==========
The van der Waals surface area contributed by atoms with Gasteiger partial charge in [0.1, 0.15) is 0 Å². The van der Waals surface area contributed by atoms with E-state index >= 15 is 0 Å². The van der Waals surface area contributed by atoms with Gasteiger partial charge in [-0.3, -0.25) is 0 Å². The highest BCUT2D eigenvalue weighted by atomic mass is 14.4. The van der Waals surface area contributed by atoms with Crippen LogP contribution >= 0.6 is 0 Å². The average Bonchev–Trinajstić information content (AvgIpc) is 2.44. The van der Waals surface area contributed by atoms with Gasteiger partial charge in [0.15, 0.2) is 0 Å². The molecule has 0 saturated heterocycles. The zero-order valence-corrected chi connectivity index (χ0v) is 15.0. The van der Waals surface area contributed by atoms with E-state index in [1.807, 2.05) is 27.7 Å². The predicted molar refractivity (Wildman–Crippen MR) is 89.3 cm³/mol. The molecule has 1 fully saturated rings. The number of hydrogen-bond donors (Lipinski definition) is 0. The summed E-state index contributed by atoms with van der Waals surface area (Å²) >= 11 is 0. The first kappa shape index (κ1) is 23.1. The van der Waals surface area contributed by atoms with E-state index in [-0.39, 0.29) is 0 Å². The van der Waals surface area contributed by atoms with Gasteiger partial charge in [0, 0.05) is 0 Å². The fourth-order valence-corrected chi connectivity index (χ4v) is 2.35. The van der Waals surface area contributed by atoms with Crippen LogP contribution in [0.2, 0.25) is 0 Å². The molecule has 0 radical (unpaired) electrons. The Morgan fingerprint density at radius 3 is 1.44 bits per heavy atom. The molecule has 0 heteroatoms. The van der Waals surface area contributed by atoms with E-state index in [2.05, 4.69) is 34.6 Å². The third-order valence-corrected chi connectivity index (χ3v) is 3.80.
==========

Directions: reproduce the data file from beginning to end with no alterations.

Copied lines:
The van der Waals surface area contributed by atoms with Gasteiger partial charge in [0.1, 0.15) is 0 Å². The van der Waals surface area contributed by atoms with E-state index >= 15 is 0 Å². The van der Waals surface area contributed by atoms with Gasteiger partial charge in [-0.3, -0.25) is 0 Å². The highest BCUT2D eigenvalue weighted by atomic mass is 14.4. The van der Waals surface area contributed by atoms with Crippen LogP contribution >= 0.6 is 0 Å². The average Bonchev–Trinajstić information content (AvgIpc) is 2.44. The van der Waals surface area contributed by atoms with Gasteiger partial charge in [0.15, 0.2) is 0 Å². The molecule has 0 saturated heterocycles. The zero-order valence-corrected chi connectivity index (χ0v) is 15.0. The van der Waals surface area contributed by atoms with E-state index in [1.807, 2.05) is 27.7 Å². The predicted molar refractivity (Wildman–Crippen MR) is 89.3 cm³/mol. The molecule has 1 fully saturated rings. The number of hydrogen-bond donors (Lipinski definition) is 0. The summed E-state index contributed by atoms with van der Waals surface area (Å²) >= 11 is 0. The first kappa shape index (κ1) is 23.1. The van der Waals surface area contributed by atoms with E-state index in [-0.39, 0.29) is 0 Å². The van der Waals surface area contributed by atoms with Gasteiger partial charge in [0, 0.05) is 0 Å². The fourth-order valence-corrected chi connectivity index (χ4v) is 2.35. The van der Waals surface area contributed by atoms with Crippen LogP contribution in [0.2, 0.25) is 0 Å². The molecule has 0 radical (unpaired) electrons. The Morgan fingerprint density at radius 3 is 1.44 bits per heavy atom. The molecule has 0 heteroatoms. The van der Waals surface area contributed by atoms with E-state index in [2.05, 4.69) is 34.6 Å². The third-order valence-corrected chi connectivity index (χ3v) is 3.80.